Stand Together Week has far reaching impact across Portland

With over 1,400 donated hours of volunteer work, #STWeek deemed huge success

Close to 1,000 community volunteers, including 80 members of the Portland Timbers staff, coaches and players came together for Stand Together Week last week, donating over 1,400 hours of service to the Portland community. Stand Together Week is the first of its kind, not only in Portland, but nationwide.

The City of Portland declared October 8-14 Stand Together Week as “a call to action by the City, the Portland Timbers, and our community partners to inspire people to give back through community service,” and what a call to action it was.

If you break down the 1,400 hours' worth of donated time, that's thirty-five 40-hour work weeks or, to put it another way, nearly nine months' worth of work.

The Timbers worked with Hands On Greater Portland to organize the weeklong event with over 35 local non-profit organizations. Hands On Greater Portland, an organization that supports volunteerism and works to ensure that everyone has the chance to make a difference in their community.

“I think this is a really unique opportunity for the Timbers and the sponsors of the event to really step up and let the community know that they value service and giving back,” said Lydia Cox, program director for Hands On Greater Portland. “The Portland Timbers are really going out of the box to try to lift up service and make it a part of their players, employees and all of their fans.”

Patty Goffe, a member of the Portland Timbers Community Fund Advisory Board, volunteered with AC Portland at Parklane Elementary School on behalf of adidas. “It’s really exciting when I think there’s a lot of people in the community that want to get out and volunteer and maybe don’t know exactly how, so when an organization as visible and as well-loved as the Timbers can bring people together and offer these opportunities, I think it’s really great,” she said.

Timbers goalkeeper Donovan Ricketts worked with Big Brothers Big Sisters Northwest and spoke about the bond between the team the community.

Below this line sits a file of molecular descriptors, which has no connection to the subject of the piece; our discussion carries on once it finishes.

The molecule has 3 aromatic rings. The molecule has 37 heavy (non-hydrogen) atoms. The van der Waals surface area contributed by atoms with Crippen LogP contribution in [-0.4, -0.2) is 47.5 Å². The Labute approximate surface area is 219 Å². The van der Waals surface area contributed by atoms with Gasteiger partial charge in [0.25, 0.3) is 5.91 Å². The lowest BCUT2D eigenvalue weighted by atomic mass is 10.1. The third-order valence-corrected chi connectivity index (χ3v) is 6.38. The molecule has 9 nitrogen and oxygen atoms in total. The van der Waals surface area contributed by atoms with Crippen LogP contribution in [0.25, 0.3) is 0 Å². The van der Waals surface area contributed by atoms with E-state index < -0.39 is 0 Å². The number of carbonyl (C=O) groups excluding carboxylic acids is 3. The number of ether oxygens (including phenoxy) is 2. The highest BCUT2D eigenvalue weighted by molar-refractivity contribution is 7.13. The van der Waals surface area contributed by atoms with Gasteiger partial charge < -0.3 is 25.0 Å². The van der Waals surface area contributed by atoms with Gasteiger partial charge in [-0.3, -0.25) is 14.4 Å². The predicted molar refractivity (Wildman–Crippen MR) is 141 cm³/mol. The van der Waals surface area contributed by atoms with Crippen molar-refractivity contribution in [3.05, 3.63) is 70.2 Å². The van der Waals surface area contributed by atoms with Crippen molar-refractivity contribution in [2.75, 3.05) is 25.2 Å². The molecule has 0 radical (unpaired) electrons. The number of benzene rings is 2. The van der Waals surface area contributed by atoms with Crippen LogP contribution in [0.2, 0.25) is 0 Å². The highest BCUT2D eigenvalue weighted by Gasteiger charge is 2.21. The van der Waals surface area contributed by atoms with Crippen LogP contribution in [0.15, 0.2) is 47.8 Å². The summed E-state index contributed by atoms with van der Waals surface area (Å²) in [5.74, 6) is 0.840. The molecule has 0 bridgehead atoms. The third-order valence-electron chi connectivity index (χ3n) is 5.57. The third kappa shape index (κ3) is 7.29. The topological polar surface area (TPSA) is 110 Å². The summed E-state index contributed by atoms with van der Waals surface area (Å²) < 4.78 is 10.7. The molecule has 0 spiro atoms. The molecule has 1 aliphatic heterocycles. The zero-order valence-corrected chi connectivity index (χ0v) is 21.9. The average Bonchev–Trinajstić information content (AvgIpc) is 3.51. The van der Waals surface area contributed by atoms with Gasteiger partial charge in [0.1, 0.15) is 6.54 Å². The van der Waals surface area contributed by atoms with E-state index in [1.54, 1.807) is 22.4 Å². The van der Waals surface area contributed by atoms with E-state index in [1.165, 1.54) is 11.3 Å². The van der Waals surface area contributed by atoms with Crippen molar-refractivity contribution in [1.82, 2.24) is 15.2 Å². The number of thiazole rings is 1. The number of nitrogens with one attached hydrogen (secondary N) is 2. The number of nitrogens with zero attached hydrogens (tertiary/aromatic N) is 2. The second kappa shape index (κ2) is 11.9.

“It’s important to show that we’re not just athletes but also positive, productive members of the community,” he said. “They show us ongoing support and with events like these we’re able to show them the same support that they show us. It matters to have these events in the community to show that we have more to offer [to our community] than just what we do on the field.”

Tonia Kovtunovich, associate director of development at Portland YouthBuilders (PYB), works with young men and women between the ages of 17 and 24 who have dropped out of high school. PYB is an accredited high school that helps their students earn diplomas. At PYB students are taught the importance of service and learn skills that are transferable for higher education or the work force.

“Having others come and volunteer beside them is huge for them. The fact that other people are paying attention to them and that they’re getting positive reinforcement from the community is huge,” added Kovtunovich.

Though Stand Together Week was an ambitious endeavor, it also speaks volumes about not only the Timbers, sponsors and individual volunteers, but the Portland community as a whole, says Hands On’s Cox.

“Portland is number two in the nation as far as volunteerism, behind Minneapolis/St. Paul. I think being second in the nation for the amount of service that our community gives back says a lot about our values,” she said. “I think that the support we see for Stand Together Week shows that Portlanders want to give back and have fun. Stand Together Week is all about bringing people together around a common value of having a positive impact on the community.”